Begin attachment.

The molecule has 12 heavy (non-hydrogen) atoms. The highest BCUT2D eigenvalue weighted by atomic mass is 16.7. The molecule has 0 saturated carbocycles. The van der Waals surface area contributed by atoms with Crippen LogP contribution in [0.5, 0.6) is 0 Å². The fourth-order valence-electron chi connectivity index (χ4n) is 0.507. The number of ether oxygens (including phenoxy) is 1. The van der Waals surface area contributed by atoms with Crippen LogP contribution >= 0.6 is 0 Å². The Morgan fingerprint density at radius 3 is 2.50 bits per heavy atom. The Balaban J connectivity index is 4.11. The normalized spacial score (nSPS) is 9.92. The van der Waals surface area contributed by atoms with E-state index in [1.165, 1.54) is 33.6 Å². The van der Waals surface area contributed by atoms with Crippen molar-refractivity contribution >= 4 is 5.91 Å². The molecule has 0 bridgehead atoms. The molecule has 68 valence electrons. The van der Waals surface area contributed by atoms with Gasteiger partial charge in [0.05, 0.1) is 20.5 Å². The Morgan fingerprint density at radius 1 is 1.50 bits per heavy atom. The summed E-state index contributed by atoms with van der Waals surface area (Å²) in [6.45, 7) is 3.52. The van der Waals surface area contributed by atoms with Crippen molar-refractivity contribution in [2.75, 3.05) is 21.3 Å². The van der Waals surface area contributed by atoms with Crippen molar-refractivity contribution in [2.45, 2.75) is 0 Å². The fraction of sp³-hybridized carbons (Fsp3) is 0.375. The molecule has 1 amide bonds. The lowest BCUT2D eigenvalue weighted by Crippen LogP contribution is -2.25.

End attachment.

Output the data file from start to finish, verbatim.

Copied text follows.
The molecule has 12 heavy (non-hydrogen) atoms. The highest BCUT2D eigenvalue weighted by atomic mass is 16.7. The molecule has 0 saturated carbocycles. The van der Waals surface area contributed by atoms with Crippen LogP contribution in [0.5, 0.6) is 0 Å². The fourth-order valence-electron chi connectivity index (χ4n) is 0.507. The number of ether oxygens (including phenoxy) is 1. The van der Waals surface area contributed by atoms with Crippen LogP contribution >= 0.6 is 0 Å². The Morgan fingerprint density at radius 3 is 2.50 bits per heavy atom. The Balaban J connectivity index is 4.11. The normalized spacial score (nSPS) is 9.92. The van der Waals surface area contributed by atoms with E-state index in [1.165, 1.54) is 33.6 Å². The van der Waals surface area contributed by atoms with Crippen molar-refractivity contribution >= 4 is 5.91 Å². The molecule has 0 bridgehead atoms. The molecule has 68 valence electrons. The van der Waals surface area contributed by atoms with Gasteiger partial charge in [0.05, 0.1) is 20.5 Å². The Morgan fingerprint density at radius 1 is 1.50 bits per heavy atom. The summed E-state index contributed by atoms with van der Waals surface area (Å²) in [6.45, 7) is 3.52. The van der Waals surface area contributed by atoms with Crippen molar-refractivity contribution in [2.75, 3.05) is 21.3 Å². The van der Waals surface area contributed by atoms with Crippen molar-refractivity contribution in [2.45, 2.75) is 0 Å². The fraction of sp³-hybridized carbons (Fsp3) is 0.375. The molecule has 1 amide bonds. The lowest BCUT2D eigenvalue weighted by Crippen LogP contribution is -2.25.